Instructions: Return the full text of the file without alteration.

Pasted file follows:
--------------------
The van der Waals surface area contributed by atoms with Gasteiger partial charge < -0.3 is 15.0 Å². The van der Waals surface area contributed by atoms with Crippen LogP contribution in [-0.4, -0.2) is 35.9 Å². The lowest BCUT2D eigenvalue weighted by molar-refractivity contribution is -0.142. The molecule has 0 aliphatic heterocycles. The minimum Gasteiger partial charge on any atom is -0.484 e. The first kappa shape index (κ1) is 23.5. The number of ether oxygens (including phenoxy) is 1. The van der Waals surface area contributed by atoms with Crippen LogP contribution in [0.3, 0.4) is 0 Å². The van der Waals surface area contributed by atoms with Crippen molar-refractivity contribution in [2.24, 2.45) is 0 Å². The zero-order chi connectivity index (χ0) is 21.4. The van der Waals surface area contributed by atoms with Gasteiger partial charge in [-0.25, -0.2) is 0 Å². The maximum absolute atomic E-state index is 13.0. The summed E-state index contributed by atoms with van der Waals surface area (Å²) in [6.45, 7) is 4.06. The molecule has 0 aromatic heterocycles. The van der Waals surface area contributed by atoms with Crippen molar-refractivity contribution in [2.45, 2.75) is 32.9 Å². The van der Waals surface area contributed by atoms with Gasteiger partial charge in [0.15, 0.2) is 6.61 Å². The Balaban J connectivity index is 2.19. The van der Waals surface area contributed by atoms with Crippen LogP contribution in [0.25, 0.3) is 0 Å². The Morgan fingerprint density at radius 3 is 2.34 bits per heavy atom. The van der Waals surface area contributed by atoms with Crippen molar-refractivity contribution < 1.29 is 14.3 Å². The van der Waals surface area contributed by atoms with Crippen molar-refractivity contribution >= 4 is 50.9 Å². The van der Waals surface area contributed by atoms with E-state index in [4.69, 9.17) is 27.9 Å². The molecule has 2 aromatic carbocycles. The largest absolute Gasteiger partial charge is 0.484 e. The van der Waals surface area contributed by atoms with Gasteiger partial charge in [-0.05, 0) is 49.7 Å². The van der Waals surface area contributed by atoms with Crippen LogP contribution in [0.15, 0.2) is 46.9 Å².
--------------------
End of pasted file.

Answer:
The van der Waals surface area contributed by atoms with Gasteiger partial charge < -0.3 is 15.0 Å². The van der Waals surface area contributed by atoms with Crippen LogP contribution in [-0.4, -0.2) is 35.9 Å². The lowest BCUT2D eigenvalue weighted by molar-refractivity contribution is -0.142. The molecule has 0 aliphatic heterocycles. The minimum Gasteiger partial charge on any atom is -0.484 e. The first kappa shape index (κ1) is 23.5. The number of ether oxygens (including phenoxy) is 1. The van der Waals surface area contributed by atoms with Crippen LogP contribution in [0.3, 0.4) is 0 Å². The van der Waals surface area contributed by atoms with Crippen molar-refractivity contribution in [2.24, 2.45) is 0 Å². The zero-order chi connectivity index (χ0) is 21.4. The van der Waals surface area contributed by atoms with Gasteiger partial charge in [-0.25, -0.2) is 0 Å². The maximum absolute atomic E-state index is 13.0. The summed E-state index contributed by atoms with van der Waals surface area (Å²) in [6.45, 7) is 4.06. The molecule has 0 aromatic heterocycles. The van der Waals surface area contributed by atoms with Crippen molar-refractivity contribution in [2.45, 2.75) is 32.9 Å². The van der Waals surface area contributed by atoms with Gasteiger partial charge in [0.15, 0.2) is 6.61 Å². The Balaban J connectivity index is 2.19. The van der Waals surface area contributed by atoms with Crippen LogP contribution in [0.25, 0.3) is 0 Å². The Morgan fingerprint density at radius 3 is 2.34 bits per heavy atom. The van der Waals surface area contributed by atoms with Crippen molar-refractivity contribution < 1.29 is 14.3 Å². The van der Waals surface area contributed by atoms with Crippen molar-refractivity contribution >= 4 is 50.9 Å². The van der Waals surface area contributed by atoms with E-state index in [4.69, 9.17) is 27.9 Å². The molecule has 2 aromatic carbocycles. The largest absolute Gasteiger partial charge is 0.484 e. The van der Waals surface area contributed by atoms with Gasteiger partial charge in [-0.05, 0) is 49.7 Å². The van der Waals surface area contributed by atoms with Crippen LogP contribution in [0.15, 0.2) is 46.9 Å².